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New Orleans has actually become a fairly lively tech hub

It’s hard to imagine New Orleans popping up in any conversation about tech hubs in the United States, but that’s starting to change. Poverty, rampant crime, and a severe shortage of jobs caused tens of thousands of young professionals to leave the city in search of better opportunity during the late 90’s and early 2000’s, and Hurricane Katrina only served to hasten the city’s decline. However, the post-Katrina New Orleans that we see now has actually become a popular destination for college graduates, and the city is quickly becoming one of America’s top tech hub.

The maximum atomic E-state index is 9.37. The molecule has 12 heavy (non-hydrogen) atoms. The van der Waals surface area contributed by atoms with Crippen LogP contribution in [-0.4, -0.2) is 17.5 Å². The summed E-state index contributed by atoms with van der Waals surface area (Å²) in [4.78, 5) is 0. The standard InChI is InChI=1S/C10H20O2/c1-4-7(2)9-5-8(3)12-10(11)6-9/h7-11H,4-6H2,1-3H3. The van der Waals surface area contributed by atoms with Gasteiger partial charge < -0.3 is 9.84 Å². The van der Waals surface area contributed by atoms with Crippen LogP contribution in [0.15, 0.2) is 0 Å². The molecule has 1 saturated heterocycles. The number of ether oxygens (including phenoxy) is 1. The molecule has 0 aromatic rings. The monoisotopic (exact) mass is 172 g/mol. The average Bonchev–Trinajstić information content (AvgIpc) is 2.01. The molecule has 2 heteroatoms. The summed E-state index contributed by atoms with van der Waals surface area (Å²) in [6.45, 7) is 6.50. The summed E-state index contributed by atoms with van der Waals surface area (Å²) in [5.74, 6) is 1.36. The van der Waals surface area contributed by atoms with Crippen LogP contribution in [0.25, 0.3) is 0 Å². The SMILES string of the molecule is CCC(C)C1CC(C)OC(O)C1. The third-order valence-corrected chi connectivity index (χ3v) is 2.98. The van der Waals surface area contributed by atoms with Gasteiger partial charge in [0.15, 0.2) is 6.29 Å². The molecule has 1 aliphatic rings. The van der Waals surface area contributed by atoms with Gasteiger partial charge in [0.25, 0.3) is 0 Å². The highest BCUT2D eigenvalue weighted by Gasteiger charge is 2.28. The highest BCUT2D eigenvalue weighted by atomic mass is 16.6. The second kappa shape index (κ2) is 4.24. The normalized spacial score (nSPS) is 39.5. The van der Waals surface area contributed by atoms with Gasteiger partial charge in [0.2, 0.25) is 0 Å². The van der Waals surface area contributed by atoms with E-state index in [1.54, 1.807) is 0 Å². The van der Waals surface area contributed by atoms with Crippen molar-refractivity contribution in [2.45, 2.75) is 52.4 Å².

Brent McCrossen left New Orleans for Seattle in September of 1998, part of enormous “ brain drain” that hit the city even before the arrival of Hurricane Katrina. But four years ago, he returned to the city, as part of a thriving startup scene that arose in the wake of the storm. In the late ’90s, life in the Big Easy was a little too, well, easy, McCrossen says. He wanted a challenge. To make something of himself, to build something new. New Orleans just wasn’t the place to do that. There simply weren’t many opportunities for ambitious young people, so many of them moved on. “I remember my mom crying as I pulled out of the driveway,” he says. “But I always told her I’d be back once I’d found something to bring back with me. I just didn’t know what.” Roughly 42,000 people between 22 and 35 left New Orleans during the decade. Plagued by crime, poverty, and a dearth of jobs, the city’s population grew only 4 percent in the ’90s, well behind the 10 percent growth nationwide. Moneyball author Michael Lewis, venture capitalist and early Compaq investor Ben Rosen, and Steve Jobs biographer Walter Isaacson were among the city’s bright stars who departed the city in the decades prior. Even before Hurricane Katrina and the flood that followed, many feared that New Orleans was dying.

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